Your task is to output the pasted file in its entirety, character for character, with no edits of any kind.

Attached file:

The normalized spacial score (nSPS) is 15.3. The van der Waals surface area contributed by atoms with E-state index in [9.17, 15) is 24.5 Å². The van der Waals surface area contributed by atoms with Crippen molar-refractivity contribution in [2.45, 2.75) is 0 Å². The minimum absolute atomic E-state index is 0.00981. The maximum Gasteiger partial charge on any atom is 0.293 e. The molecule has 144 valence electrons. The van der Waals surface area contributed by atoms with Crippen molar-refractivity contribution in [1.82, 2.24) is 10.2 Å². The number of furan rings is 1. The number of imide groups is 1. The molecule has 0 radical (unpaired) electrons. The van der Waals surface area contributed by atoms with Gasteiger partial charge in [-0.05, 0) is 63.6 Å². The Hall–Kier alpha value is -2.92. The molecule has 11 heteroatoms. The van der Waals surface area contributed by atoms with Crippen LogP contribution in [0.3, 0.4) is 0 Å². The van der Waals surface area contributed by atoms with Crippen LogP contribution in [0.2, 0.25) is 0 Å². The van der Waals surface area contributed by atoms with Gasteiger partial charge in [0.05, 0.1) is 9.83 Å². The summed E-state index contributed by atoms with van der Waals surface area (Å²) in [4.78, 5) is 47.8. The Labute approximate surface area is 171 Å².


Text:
The normalized spacial score (nSPS) is 15.3. The van der Waals surface area contributed by atoms with E-state index in [9.17, 15) is 24.5 Å². The van der Waals surface area contributed by atoms with Crippen molar-refractivity contribution in [2.45, 2.75) is 0 Å². The minimum absolute atomic E-state index is 0.00981. The maximum Gasteiger partial charge on any atom is 0.293 e. The molecule has 144 valence electrons. The van der Waals surface area contributed by atoms with Crippen molar-refractivity contribution in [1.82, 2.24) is 10.2 Å². The number of furan rings is 1. The number of imide groups is 1. The molecule has 0 radical (unpaired) electrons. The van der Waals surface area contributed by atoms with Gasteiger partial charge in [-0.05, 0) is 63.6 Å². The Hall–Kier alpha value is -2.92. The molecule has 11 heteroatoms. The van der Waals surface area contributed by atoms with Crippen LogP contribution in [0.3, 0.4) is 0 Å². The van der Waals surface area contributed by atoms with Crippen LogP contribution in [0.2, 0.25) is 0 Å². The van der Waals surface area contributed by atoms with Gasteiger partial charge in [0.05, 0.1) is 9.83 Å². The summed E-state index contributed by atoms with van der Waals surface area (Å²) in [4.78, 5) is 47.8. The Labute approximate surface area is 171 Å².